childbirth or the postpartum period. accessed 14 August 2008). hypertensive disorders in pregnancy (eclampsia) and obstructed labour.who.int/whr/2005/en. Geneva.(2) Women also die because of poor health at conception and a lack of adequate care needed for the healthy outcome of the pregnancy for themselves and their babies. The four major killers are: severe bleeding (mostly bleeding postpartum). 2005 (http://www. . Complications after unsafe abortion cause 13% of maternal deaths. about 80% of maternal deaths are due to these causes. infections (also mostly soon after delivery).Why do mothers die? Women die from a wide range of complications in pregnancy. Most of these complications develop because of their pregnant status and some because pregnancy aggravated an existing disease. World Health Organization. This will reduce unwanted pregnancies and unsafe abortions. such as malaria. How can the mothers' lives be saved? WHO / Marie-Agnes Heine The first step for avoiding maternal deaths is to ensure that women have access to family planning and safe abortion. anaemia and HIV. Globally. (2) The world health report 2005 ± Make every mother and child count. Among the indirect causes (20%) of maternal death are diseases that complicate pregnancy or are aggravated by pregnancy.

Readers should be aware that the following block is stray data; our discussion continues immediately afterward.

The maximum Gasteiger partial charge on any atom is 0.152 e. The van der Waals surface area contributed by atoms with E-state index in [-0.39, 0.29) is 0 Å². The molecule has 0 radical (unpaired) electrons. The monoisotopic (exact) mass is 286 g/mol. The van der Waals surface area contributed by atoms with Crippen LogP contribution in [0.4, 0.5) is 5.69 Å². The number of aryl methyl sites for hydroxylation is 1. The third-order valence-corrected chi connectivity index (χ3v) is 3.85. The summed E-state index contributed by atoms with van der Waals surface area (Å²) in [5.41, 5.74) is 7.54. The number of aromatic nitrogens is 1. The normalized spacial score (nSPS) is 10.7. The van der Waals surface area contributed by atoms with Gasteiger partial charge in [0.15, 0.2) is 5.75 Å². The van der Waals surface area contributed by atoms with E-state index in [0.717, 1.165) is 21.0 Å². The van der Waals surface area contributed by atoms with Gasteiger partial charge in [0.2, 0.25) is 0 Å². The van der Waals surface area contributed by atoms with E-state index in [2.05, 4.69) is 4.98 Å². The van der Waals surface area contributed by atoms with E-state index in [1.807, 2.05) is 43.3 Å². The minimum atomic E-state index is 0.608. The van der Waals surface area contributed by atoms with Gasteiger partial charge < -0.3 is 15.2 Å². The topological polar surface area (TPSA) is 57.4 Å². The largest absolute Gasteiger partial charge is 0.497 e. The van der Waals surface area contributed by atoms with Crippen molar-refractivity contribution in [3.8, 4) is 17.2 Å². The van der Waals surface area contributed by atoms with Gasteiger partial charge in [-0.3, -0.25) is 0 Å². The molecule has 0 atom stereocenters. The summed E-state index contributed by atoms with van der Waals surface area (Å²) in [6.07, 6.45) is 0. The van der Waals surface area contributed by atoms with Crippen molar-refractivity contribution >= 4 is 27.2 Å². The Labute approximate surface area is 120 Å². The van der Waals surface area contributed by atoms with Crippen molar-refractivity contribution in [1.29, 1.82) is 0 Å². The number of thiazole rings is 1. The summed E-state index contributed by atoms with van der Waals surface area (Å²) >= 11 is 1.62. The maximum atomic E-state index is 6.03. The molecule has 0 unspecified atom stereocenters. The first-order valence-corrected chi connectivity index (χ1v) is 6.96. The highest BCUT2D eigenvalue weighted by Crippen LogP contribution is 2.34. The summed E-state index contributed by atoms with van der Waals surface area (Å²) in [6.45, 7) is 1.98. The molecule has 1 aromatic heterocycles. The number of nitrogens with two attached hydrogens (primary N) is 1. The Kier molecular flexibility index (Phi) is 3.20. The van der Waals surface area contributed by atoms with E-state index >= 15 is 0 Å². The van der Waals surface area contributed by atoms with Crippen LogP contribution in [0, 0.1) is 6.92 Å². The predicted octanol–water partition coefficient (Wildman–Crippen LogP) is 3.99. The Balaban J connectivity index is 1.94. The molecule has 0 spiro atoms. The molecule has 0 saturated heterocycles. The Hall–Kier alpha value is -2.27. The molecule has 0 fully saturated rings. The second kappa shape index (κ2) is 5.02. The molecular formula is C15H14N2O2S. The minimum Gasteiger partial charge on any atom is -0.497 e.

which occurs when the fetus¶ head is too big compared with the mother¶s pelvis or if the baby is abnormally positioned. virtually all women have at least four antenatal care visits. a common hypertensive disorder. For women to benefit from those cost-effective interventions they must have antenatal care in pregnancy. Injecting the drug oxytocin immediately after childbirth reduces the risk of bleeding very effectively. especially at birth. Sepsis ± a very severe infection ± is the second most frequent cause of maternal death. in childbirth they must be attended by skilled health providers and they need support in the weeks after the delivery. as the health care solutions to prevent or manage the complications are well known. just 12%. a graph of progress of labour and the maternal and fetal condition. Most maternal deaths are avoidable. which can be fatal. emerges as pre-eclampsia. Skilled practitioners can use the partograph to recognize and deal with slow progress before labour becomes obstructed. if necessary. are attended by a midwife and/or a doctor for childbirth and receive postnatal care. which can be detected during pregnancy.(5) This means that 45 million home deliveries each year are not assisted by skilled health personnel. A simple tool for identifying problems early in labour is the partograph. Since complications are not predictable. Another frequent cause of maternal death is obstructed labour. as in Ethiopia.The women who continue pregnancies need care during this critical period for their health and for the health of the babies they are bearing. Why do mothers not get the care they need? WHO / Jim Holmes Data show that less than two thirds (62%) of women in developing countries receive assistance from a skilled health worker when giving birth. administering drugs such as magnesium sulfate can lower a woman¶s risk of developing convulsions (eclampsia). severe bleeding after birth can kill even a healthy woman within two hours if she is unattended. but in some countries less than one third have this or. ensure that Caesarean section is performed on time to save the mother and the baby. It can be eliminated if aseptic techniques are respected and if early signs of infection are recognized and treated in a timely manner. all women need care from skilled health professionals.(4) .and middleincome countries. For instance. just above two thirds of women get at least one antenatal care visit. In low. Although pre-eclampsia cannot be completely cured before the delivery. eclampsia. when rapid treatment can make the difference between life and death. and. In high-income countries. The third cause.